A new joint venture called Pratt & Whitney – Aerojet Propulsion Associates has been awarded a two-year, $115 million NASA contract to develop booster engines in support of NASA’s Space Launch Initiative (SLI) program – the first phase in building a new space shuttle by 2010.
The joint venture is currently developing three booster engines (COBRA, RLX and AJAX) to support NASA’s 2nd Generation Reusable Launch Vehicle program, which is part of the SLI. The contract is for technology risk reduction activities relative to the COBRA and RLX booster engines. The initiative will identify the best technologies and engine(s) to achieve the safety and reliability goals required for highly reliable, low-cost reusable launch vehicles.
The joint venture between United Technology Corporation’s Pratt & Whitney Liquid Space Propulsion and Aerojet-General Corporation was formed in March 2001.The goal of the joint venture is to develop next-generation, reusable liquid booster engines for NASA and also for the US Air Force’s Phase II Integrated High Payoff Rocket Propulsion Technology (IHPRPT) program.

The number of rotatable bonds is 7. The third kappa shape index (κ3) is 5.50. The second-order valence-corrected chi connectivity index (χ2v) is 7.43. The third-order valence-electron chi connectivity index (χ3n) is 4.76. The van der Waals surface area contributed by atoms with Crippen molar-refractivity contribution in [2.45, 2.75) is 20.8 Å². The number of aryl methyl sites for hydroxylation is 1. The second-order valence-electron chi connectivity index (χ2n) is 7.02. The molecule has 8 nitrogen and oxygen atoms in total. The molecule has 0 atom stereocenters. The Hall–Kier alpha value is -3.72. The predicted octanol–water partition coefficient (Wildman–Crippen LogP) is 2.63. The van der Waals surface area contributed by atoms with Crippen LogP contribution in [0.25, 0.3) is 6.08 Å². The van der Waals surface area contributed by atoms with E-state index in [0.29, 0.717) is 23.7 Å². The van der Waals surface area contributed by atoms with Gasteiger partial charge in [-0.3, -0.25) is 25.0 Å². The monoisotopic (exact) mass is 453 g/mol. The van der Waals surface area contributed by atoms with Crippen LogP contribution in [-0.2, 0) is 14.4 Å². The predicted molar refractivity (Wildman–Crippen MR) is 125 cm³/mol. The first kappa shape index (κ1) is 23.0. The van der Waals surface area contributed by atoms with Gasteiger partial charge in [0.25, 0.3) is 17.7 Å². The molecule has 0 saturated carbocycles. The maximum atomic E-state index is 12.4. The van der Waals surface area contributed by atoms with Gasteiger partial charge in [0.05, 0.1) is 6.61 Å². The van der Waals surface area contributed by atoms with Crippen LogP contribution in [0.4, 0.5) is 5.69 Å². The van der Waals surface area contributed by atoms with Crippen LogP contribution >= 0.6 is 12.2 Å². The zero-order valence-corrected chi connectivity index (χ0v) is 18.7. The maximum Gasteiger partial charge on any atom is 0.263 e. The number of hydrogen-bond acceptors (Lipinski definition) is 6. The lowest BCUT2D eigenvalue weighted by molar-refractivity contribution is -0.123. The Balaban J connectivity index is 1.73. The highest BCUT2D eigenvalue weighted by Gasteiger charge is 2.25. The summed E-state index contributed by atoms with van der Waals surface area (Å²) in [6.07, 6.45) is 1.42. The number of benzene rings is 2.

COBRA is a single preburner, staged, combustion hydrogen engine in the 600,000-pound thrust class. RLX is a split expander, hydrogen engine in the 300,000-pound thrust class. AJAX is a US-based single preburner, staged, combustion hydrocarbon engine.
Pratt & Whitney is leading the development of the COBRA and RLX, while Aerojet is leading the development of the AJAX.
The joint venture is contractual, meaning it provides a single contractual mechanism for customers. Pratt & Whitney is the managing partner and will provide contractual and financial staff for the joint venture. The work for any contract awarded to the joint venture will be divided between Aerojet’s and Pratt & Whitney’s separate work sites.The two companies will continue to compete separately for contracts and programs outside the joint venture.